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United States v. Batts

United States District Court, D. New Jersey

September 3, 2019

United States
v.
Joseph K. Batts

          Craig Carpenito United States Attorney

          Carl Fais, Jihee G. Suh Assistant United States Attorney

         Dear Judge Shipp:

         The Government respectfully submits this letter to set forth its position that the defendant should not be restrained with leg shackles at trial. The standard for ordering that a defendant be shackled during trial is set forth below. Because the defendant's criminal history is devoid of violent conduct, the present case does not involve allegations of violence, and there is no record of the defendant being disruptive in custody, the Government submits that the standard is not met here and he should not be shackled during trial proceedings.

         Neither district courts nor the United States Marshal Service (“USMS”) may adopt a routine policy of shackling defendants or witnesses during trial. Deck v. Missouri, 544 U.S. 622, 626 (2005); United States v. Brantley, 342 F. App`x 762, 768-69 (3d Cir. 2009) (not selected); United States v. Salehi, 187 F. App`x 157, 174 (3d Cir. 2006) (not selected). Rather, defendants can be restrained only in cases where the court finds that the ''perils of shackling are unavoidable." Deck, 544 U.S. at 632; see also Sides v. Cherry, 609 F.3d 576, 581 (3d Cir. 2010) (shackling should be permitted only ''where justified by an essential state interest specific to each trial").

         Accordingly, a court must make particularized findings on the record justifying the need to shackle or otherwise physically restrain a defendant. See Deck, 544 U.S. at 633; accord Salehi, 187 Fed.Appx. at 173-75; see also Brantley, 342 Fed.Appx. at 768 (`'[T]he trial judge must make a case specific and individualized assessment of the defendant on trial, taking into account special security needs or the escape risk of the defendant.").[1] A court may not simply defer to the USMS. Id. at 768-69. Rather, a court must make its own findings for the necessity of shackles, including specifics regarding the compelling need for the additional security, the fact that a less restrictive alternative to the security measures does not exist, and that restraining the defendant will not impair his ability to confer with counsel. See Szuchon v. Lehman, 273 F.3d 299. 314 (3d Cir. 2001). The factual record which must be created "could come from any proper sou, rce, such as the government, the Marshal's Service, the defendant's criminal record, or the Court's observations.'' Salehi, 187 Fed.Appx. at 174; see, e.g.. United States v. Fields. 483 F.3d 313. 357 (5th Cir. 2007) (citing with approval testimony supplied by USMS regarding need for pro se defendant's restraints).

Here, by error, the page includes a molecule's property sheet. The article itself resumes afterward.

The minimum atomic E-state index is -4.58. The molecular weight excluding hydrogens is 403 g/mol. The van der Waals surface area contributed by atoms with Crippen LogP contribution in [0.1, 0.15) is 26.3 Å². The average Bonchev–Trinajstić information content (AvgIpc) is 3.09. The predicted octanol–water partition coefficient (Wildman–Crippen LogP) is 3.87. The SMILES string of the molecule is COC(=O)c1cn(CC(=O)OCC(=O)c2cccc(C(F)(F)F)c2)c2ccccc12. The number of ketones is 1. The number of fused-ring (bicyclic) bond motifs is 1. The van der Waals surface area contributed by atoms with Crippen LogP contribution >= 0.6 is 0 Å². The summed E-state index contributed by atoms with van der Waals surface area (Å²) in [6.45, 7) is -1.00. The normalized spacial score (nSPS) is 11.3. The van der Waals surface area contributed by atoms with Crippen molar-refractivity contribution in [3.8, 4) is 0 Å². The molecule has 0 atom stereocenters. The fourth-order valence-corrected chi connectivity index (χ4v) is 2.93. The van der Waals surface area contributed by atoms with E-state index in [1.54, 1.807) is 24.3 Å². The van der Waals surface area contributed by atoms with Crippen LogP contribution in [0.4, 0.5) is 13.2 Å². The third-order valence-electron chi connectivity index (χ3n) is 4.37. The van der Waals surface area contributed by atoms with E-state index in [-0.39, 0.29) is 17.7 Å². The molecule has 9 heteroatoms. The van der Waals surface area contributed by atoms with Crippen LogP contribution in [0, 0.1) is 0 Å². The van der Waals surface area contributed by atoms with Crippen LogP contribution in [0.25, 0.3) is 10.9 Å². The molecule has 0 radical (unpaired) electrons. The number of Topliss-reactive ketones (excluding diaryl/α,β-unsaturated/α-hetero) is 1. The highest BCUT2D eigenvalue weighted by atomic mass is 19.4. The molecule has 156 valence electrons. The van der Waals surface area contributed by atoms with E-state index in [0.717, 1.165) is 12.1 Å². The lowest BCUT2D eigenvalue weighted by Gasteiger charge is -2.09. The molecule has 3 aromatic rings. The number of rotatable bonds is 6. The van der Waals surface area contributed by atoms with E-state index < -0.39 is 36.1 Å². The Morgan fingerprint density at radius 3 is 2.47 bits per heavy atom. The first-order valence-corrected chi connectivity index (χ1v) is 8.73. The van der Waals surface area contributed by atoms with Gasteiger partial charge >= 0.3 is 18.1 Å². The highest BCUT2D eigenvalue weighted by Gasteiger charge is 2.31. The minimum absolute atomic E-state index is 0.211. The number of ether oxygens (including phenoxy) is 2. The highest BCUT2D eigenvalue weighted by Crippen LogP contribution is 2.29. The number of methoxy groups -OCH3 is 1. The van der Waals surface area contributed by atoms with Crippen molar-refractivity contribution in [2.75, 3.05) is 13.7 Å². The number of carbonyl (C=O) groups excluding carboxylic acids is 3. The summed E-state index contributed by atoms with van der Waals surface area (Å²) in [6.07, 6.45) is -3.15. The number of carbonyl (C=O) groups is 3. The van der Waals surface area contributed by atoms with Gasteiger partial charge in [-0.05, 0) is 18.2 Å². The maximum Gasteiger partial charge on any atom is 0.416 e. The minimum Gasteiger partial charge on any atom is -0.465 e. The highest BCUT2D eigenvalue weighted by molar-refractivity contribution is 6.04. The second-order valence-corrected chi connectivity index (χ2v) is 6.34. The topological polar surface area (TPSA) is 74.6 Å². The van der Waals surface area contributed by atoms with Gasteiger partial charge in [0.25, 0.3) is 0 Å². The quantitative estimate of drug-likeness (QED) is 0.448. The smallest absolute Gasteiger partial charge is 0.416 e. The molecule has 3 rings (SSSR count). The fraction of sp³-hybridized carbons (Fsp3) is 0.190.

Factors that can be considered in determining whether shackles or other restraints are necessary include:

• history of violent, inappropriate conduct during the proceedings or in the past, Szuchon, 273 F.3d at 313-14; .see United States v. Mejia, 559 F.3d 1113. 1118(9thCir. 2009); United States v. Brooks, 125 F.3d 484, 502 (7th Cir. 1997);
• history of disruptive conduct in pre-trial detention or prison. United States v. Tagliamonte, 340 Fed.Appx. 73, 80-81 (3d Cir. 2009) (not selected); United States v. Van Sack, 458 F.3d 694, 699-700 (7th Cir. 2006); and
• facts that make it likely a defendant will attempt to escape or injure a witness or participant in the proceedings. United States v. Mahasin, 442 F.3d 687, 691 (8th Cir. 2006); United States v. Brazel, 102 F.3d 1120, 1156-57 (11th Cir. 1997).

         The defendant is charged with conspiracy to defraud the United States and aiding and assisting in the preparation of false tax returns-nonviolent offenses. His criminal history includes a conviction in 2000 for possession of marijuana with the intent to distribute and a 2008 conviction for aiding and assisting in the preparation of false tax returns, both nonviolent crimes. While the defendant did have his bail revoked, it was because he persisted in preparing tax returns in violation of his conditions of release, and not the threat of physical danger to society. The USMS has advised the Government that it has no record of the defendant being disruptive in detention. Based on these facts, the Government does not seek an order permitting that the defendant be shackled during the trial proceedings.

          MICHAEL SHIPP, U.S.D.J.

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